The Massacre of Wounded Knee
At the end of an endurance race, you don’t expect people to look their best. You expect to see haggard, salt-encrusted faces staring back at you behind plates of orange slices, salty chips, and bananas. Finishers tend to sport a curious mixture of exhaustion and elation. They’re psychologically energized, just not ready to go out on the town. Such was the case at the 2007 Black Mountain Marathon. But this time, the typical post-race gathering was broken by a scene of more lurid graphic interest.
I ran the marathon while my comrades ran the full 40 mile Mount Mitchell Challenge. I had the luxury of waiting for them to finish. One friend (We’ll call him “Rock”) came in at 6:37:32, a full hour better than his previous record. Time to celebrate a well earned PR! I expected to see a predictably worn-out runner. I got carnage.
Apparently, Rock took a fall at the summit, badly jamming two fingers and cutting open his knee. I’ve seen scraped knees before. As a dad, I simply tell my kids to get up and quit overreacting. Rock ran 20 miles down a mountain on much more than a scrape.
As if the blood streaking down his leg wasn’t enough, the knee swelled mightily at the finish. It was a complete bloody mess. You couldn’t actually see the knee. It was hidden beneath a supperating, spasmodic hematoma the size of a cantaloupe. Yuck.
In polite society, this would be cause for sober concern and immediate medical attention. But Rock was surrounded by runners hopped up on post-race endorphins. Who else would react with such delighted fascination? They congratulated Rock on his wound and virtually fell over themselves photographing it enthusiastically. This includes the official race photographer at the behest of the race director. It was a sight evocative of the British Paparazzi. The scene lacked only flying undergarments from overly zealous fans.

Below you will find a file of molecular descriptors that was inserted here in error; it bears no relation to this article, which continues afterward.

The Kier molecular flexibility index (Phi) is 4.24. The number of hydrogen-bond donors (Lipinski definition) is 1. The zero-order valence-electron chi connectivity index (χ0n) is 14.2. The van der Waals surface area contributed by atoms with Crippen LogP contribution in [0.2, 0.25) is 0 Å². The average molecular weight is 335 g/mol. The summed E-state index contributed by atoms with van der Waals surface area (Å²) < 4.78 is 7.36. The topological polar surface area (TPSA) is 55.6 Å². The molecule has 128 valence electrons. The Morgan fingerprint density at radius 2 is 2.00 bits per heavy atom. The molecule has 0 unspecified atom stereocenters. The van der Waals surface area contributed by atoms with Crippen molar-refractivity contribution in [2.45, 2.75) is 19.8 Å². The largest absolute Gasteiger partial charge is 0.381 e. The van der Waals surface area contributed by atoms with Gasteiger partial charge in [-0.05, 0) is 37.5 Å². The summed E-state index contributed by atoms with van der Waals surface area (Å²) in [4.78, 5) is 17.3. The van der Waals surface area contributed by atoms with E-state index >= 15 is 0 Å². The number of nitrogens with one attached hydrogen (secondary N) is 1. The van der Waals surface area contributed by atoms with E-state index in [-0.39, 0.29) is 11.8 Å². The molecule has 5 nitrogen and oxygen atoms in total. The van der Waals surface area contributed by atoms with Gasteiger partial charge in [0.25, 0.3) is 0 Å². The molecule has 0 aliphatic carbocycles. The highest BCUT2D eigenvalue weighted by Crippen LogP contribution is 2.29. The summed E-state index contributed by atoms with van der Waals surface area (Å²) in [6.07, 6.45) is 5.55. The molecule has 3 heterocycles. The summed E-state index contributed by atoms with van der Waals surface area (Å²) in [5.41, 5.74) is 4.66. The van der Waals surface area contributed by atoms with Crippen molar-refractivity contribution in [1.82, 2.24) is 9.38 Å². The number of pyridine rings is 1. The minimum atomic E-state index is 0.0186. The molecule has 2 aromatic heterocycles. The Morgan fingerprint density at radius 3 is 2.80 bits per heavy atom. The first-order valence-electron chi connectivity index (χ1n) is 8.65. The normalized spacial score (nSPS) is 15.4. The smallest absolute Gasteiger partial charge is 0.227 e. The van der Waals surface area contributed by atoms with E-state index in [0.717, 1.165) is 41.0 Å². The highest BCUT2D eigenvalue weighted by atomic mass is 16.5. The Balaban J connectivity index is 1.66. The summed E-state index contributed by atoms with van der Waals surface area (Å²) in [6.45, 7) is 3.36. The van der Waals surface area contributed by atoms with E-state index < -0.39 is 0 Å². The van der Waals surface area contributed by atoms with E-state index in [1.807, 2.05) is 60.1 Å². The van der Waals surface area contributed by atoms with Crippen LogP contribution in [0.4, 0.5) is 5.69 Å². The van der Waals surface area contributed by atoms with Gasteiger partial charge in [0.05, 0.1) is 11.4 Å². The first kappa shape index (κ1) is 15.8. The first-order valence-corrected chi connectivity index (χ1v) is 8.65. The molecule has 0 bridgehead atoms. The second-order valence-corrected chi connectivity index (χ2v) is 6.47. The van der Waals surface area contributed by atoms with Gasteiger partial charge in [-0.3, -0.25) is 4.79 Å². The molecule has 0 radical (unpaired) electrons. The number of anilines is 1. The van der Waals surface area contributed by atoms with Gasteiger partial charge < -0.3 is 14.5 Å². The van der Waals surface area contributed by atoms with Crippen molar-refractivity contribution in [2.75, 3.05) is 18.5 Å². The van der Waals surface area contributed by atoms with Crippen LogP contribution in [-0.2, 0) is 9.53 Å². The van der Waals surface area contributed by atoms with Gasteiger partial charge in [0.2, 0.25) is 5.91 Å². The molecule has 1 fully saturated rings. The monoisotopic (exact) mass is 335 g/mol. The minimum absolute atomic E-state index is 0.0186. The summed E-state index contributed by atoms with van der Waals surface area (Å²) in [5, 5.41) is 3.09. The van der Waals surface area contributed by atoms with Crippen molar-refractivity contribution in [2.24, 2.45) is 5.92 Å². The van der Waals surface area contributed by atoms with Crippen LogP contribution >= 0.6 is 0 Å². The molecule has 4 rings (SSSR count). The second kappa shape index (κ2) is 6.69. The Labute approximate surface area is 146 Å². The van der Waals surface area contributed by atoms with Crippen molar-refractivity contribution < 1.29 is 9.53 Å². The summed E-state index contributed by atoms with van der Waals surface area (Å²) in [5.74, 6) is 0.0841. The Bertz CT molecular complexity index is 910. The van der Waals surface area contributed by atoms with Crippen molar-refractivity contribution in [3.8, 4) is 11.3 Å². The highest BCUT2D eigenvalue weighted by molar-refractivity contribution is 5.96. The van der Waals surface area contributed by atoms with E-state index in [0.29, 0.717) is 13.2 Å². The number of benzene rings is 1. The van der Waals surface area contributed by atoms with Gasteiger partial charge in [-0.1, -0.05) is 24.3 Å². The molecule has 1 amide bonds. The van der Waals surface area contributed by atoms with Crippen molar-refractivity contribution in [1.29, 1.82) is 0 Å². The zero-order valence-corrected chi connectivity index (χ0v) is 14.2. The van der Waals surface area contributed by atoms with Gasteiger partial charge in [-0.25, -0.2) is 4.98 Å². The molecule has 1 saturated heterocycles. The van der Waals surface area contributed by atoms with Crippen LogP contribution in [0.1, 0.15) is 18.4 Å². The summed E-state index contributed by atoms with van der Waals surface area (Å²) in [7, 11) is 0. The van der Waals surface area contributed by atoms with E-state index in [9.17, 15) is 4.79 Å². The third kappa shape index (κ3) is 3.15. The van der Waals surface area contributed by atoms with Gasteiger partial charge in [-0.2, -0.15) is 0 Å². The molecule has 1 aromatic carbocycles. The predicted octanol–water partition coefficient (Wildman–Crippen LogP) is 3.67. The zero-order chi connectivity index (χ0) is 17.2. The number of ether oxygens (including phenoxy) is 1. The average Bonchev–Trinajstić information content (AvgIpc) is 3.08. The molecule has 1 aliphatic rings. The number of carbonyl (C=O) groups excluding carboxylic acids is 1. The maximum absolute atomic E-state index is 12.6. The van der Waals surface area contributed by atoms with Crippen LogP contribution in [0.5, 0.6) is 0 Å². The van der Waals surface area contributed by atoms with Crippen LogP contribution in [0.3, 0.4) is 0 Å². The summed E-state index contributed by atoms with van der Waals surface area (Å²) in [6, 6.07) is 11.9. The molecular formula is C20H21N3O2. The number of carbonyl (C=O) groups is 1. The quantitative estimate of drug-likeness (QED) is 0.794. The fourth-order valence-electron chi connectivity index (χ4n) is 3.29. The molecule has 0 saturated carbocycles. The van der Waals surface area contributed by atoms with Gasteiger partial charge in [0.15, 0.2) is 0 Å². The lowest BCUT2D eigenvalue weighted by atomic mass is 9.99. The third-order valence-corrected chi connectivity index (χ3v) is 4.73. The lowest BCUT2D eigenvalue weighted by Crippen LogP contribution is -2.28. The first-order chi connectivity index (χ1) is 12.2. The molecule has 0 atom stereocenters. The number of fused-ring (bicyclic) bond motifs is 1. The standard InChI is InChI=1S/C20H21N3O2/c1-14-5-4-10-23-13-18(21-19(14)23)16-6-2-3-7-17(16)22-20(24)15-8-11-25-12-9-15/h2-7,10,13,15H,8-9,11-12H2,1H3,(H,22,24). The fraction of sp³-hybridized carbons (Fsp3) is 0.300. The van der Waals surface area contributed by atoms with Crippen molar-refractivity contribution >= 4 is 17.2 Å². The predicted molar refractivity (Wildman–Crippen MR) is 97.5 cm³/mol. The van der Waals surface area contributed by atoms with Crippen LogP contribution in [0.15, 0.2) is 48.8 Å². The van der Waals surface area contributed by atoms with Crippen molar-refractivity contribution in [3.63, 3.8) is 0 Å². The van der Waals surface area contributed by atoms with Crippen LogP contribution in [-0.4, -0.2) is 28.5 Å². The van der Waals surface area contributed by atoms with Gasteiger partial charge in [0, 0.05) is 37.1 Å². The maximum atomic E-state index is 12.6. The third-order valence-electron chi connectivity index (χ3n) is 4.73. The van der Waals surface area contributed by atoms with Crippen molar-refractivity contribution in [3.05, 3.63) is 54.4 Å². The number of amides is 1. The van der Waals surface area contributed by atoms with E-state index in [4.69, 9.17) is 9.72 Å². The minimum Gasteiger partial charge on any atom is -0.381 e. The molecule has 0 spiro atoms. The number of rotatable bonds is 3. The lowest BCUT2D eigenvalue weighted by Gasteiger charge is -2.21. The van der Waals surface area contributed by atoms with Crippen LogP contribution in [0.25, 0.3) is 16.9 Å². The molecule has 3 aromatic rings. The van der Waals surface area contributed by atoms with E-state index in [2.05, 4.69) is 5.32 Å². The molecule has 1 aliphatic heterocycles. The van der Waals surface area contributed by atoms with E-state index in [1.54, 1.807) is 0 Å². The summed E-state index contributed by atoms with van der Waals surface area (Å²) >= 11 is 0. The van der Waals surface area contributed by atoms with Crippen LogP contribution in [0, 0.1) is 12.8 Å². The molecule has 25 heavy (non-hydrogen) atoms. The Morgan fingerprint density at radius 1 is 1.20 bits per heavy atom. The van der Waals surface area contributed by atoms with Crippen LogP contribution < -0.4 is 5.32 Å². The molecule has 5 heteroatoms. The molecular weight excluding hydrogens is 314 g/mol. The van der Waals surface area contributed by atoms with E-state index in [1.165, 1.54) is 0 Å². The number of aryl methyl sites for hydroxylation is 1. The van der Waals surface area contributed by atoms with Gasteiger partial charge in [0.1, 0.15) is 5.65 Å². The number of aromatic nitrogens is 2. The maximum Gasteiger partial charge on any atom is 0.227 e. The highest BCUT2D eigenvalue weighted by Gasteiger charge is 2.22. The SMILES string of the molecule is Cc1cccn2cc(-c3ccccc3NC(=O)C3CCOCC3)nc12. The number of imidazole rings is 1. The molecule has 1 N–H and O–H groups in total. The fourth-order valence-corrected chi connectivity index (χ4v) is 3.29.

In less extreme circumstances, this crowd response would seem quite unsettling. At the end of a trail race of this magnitude however, it just seemed normal. Well, as normal as this sort of thing can get. No one runs 40 miles up and down a mountain just to lose a few unwanted pounds. Ultra marathoners seem to actually enjoy mental stress, physical suffering, and general anguish.
For them, the only thing better than a brutal run, is an accompanying glamour injury; nothing that prevents future running (no one wants to play the role of the doomed Lakota Sioux). Injuries should be just serious enough to engender fascination and dare I say it, jealousy.
I know runners (myself included) who think Rock had a PERFECT day. He ran a bona fide ultra marathon up a mountain, secured a gargantuan PR on a hobbled knee as gross as it was fascinating, and was sped off to the ER amidst fawning peers.
Oh Yeah, I’m jealous.
And that’s just one story from the race. Read more in my FULL RACE REPORT of the Black Mountain marathon/Mount Mitchell Challenge, one of the best races East of the Mississippi.